On the 15th day of Chinese New Year, it is customary for Chinese family to serve tang yuan (汤圆). We also serve this for other festive occasions, such as during Winter Solstice Festival (冬至), weddings, or during a family reunion. Tang yuan is made from glutinous (sticky) rice flour mixed with water and formed into round balls and served with a sweet syrup soup. Tang yuan can be plain with no filling, but it is more common to find them stuffed with sweet paste such as black sesame, red bean, or peanut. I am going to share a simple recipe to make black sesame tang yuan so you can prepare this for your family on the February 11, which is the 15th day of lunar (Chinese) calendar in 2017.
I make my black sesame filling with only three ingredients: toasted back sesame seeds, powdered sugar, and unsalted butter. Traditionally the fat part is made with pork lard, but it is much easier to just use butter I think. If you cannot buy black sesame seeds that are already toasted, you can make your own by simply toast them on a frying pan/skillet on medium low heat for about 10 minutes, and remember to stir often so they are evenly toasted. To make the paste, pulse black sesame with a food processor until powdery, then add sugar and pulse to mix well, then add butter and pulse again into a uniform paste. Transfer to a bowl and chill/freeze until firm.
To make tang yuan dough, you will need white sticky (glutinous) rice flour and water. Simple add water, a little at a time, and knead until the dough comes into a ball and the elasticity resembles your ear lobe. Divide the dough into small portions, for this recipe, you can divide into 12 pieces. Grab a piece of dough, make a round ball, flatten the ball, place a marble-size ball (about 1 teaspoon) filling at the center of the dough, then wrap the filling with the dough, and gently roll into a round ball. You then simply needs to cook the dough in a pot of boiling water until the balls float to the surface.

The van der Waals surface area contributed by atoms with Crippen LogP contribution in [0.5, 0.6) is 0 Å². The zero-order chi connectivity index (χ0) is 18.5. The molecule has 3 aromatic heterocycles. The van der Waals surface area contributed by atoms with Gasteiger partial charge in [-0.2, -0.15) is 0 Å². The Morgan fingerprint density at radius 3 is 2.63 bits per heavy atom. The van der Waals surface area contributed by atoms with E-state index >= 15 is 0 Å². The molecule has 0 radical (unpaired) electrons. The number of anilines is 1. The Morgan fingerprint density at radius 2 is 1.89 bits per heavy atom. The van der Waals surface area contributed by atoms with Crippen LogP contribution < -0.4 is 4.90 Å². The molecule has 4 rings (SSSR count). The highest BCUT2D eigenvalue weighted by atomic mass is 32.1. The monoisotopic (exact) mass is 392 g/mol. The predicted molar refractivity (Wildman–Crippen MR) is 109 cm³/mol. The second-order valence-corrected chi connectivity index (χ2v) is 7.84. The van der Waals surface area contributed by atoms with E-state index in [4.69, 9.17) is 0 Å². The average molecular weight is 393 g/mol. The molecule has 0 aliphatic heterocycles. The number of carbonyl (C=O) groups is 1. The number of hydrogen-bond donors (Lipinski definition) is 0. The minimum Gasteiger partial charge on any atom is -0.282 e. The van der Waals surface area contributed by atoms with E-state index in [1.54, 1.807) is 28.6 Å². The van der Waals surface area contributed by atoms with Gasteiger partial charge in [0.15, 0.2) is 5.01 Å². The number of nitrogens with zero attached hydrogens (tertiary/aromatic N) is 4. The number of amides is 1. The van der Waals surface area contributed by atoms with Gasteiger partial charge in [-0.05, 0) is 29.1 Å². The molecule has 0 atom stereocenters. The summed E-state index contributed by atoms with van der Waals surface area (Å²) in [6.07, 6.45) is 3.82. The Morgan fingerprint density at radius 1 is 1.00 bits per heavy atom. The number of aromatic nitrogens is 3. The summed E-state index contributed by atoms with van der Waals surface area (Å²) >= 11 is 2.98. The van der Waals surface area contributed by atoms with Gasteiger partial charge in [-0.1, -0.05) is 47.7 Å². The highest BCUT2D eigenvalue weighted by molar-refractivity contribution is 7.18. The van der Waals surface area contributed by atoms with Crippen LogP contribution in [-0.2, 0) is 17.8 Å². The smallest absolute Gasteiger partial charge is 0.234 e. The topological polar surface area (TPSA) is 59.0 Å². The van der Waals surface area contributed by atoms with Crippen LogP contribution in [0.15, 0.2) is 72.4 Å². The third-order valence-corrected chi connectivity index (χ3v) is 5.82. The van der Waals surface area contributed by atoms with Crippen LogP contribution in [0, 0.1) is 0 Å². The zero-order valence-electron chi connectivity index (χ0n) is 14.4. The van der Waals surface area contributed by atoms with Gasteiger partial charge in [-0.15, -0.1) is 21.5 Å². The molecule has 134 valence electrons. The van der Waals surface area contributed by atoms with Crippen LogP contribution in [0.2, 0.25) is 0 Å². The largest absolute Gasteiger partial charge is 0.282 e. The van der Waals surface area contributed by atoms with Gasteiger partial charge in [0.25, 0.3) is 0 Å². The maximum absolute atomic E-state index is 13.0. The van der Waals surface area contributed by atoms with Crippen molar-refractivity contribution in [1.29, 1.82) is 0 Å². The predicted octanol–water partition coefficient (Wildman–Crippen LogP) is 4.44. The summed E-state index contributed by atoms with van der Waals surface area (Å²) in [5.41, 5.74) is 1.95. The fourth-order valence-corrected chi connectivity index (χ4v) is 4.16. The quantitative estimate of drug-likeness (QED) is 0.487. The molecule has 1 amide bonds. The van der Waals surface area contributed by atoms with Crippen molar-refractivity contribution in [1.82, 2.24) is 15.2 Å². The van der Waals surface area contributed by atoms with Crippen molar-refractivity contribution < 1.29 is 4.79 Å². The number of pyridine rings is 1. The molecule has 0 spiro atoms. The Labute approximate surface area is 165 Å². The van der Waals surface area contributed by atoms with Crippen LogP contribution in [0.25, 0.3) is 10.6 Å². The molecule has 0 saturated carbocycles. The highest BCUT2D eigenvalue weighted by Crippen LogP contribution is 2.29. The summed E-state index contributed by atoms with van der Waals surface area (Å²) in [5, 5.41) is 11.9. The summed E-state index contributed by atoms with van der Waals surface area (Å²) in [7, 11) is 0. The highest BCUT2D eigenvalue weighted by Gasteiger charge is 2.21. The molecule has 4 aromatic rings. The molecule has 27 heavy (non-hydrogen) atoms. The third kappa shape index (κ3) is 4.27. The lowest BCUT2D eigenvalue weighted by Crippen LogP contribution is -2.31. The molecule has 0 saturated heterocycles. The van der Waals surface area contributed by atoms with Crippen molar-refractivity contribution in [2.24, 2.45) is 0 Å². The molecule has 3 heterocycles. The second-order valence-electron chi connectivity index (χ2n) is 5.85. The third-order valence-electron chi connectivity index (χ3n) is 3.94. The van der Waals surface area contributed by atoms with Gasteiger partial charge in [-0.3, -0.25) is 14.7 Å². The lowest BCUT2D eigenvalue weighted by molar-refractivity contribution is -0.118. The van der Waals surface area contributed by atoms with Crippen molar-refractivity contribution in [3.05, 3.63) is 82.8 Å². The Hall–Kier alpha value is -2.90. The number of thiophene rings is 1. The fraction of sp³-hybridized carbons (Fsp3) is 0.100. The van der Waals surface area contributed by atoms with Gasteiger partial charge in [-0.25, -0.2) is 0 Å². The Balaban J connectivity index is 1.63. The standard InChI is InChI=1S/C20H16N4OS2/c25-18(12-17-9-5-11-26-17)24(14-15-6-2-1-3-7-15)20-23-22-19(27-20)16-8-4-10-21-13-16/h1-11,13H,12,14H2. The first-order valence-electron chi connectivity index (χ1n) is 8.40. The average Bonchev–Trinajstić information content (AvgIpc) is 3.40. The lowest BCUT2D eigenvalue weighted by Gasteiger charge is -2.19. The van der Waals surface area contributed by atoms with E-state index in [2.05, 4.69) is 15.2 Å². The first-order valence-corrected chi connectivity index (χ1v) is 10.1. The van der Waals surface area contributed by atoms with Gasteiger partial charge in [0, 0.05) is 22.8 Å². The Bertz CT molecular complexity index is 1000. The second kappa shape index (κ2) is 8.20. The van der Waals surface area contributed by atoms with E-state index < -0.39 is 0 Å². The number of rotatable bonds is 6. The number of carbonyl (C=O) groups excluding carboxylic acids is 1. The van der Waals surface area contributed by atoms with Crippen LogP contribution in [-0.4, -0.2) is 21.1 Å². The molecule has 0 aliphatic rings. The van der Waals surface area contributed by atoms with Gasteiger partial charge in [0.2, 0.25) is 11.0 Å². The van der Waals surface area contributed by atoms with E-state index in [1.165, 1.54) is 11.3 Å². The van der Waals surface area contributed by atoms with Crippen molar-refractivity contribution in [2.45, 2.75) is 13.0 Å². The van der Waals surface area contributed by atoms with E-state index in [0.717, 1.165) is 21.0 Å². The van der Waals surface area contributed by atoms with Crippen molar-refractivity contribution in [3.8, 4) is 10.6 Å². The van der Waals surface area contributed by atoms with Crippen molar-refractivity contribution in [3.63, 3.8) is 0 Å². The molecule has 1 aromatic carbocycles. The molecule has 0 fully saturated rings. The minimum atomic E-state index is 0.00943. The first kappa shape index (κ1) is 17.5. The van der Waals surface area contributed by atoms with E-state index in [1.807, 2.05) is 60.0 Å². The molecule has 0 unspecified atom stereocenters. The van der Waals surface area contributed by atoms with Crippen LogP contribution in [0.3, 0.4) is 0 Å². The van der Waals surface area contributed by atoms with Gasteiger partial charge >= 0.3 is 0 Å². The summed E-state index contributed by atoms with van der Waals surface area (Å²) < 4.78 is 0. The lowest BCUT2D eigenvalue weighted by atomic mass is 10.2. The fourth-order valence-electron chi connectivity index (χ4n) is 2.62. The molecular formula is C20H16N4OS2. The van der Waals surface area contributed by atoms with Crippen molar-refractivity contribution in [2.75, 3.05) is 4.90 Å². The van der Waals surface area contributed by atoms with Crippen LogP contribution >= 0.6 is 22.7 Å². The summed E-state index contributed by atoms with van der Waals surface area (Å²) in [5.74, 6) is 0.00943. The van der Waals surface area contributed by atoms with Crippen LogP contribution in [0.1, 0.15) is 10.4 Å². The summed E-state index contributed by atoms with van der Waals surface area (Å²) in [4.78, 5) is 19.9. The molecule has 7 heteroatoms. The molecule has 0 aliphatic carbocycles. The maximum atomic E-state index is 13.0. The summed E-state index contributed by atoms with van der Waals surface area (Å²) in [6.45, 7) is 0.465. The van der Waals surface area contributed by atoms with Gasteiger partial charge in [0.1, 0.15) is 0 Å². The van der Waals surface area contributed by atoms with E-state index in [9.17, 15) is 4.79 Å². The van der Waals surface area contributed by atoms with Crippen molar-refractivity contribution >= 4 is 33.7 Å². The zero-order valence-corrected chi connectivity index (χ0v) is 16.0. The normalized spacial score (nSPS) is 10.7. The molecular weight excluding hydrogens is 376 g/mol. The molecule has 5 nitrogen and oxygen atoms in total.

I like to serve my tang yuan with a simple syrup soup made with cooking together water, ginger, pandan, and sugar. Remember to use round bowls to serve your tang yuan since the roundness of the bowl and the tang yuan balls all work together to symbolize harmony.
- 60 gram toasted black sesame seeds
- 75 gram powdered sugar
- 85 gram unsalted butter, room temperature
- 1 cup white sticky (glutinous) rice flour
- ½ cup water
- 500 ml water
- 100 gram ginger, peeled and bruised
- 2 pandan leaves (optional), knotted
- 75 gram sugar
- In a food processor, pulse black sesame seeds until powdery. Add sugar and pulse until well combined. Add butter, and pulse again into a uniform paste.
- Transfer the paste into a bowl or any container. Wrap with a saran plastic. Chill/freeze until firm and easy to form into small balls.
- Divide filling into 4 portions. For this recipe, we will only need 1 portion. Save 3 portions for the future since it is best to make fresh tang yuan each time.
- Add all ingredients in a pot and bring to a boil. Reduce heat and simmer for 15 minutes.
- Turn off heat and strain to get a clear syrup. Divide into four serving bowls. Set aside.
- Place glutinous rice flour in a mixing bowl. Pour water in batches and knead with your hands until the dough come together into a play dough (earlobe) like consistency. You may need slightly more or less water. Divide the dough into 12 portions.
- Work each portion into a disc, place roughly 1 teaspoon of sesame seeds filling at the center. Seal. Then, gently roll into a ball. Repeat for the rest of the dough. You may want to cover the balls with a dampen towel to prevent them from drying.
- Bring a pot of water to boil. Gently drop the tang yuan into the boiling water and cook until they float to the surface. Once they float for about 1 minute, remove with a slotted spoon and place into the prepared serving bowls. Serve immediately.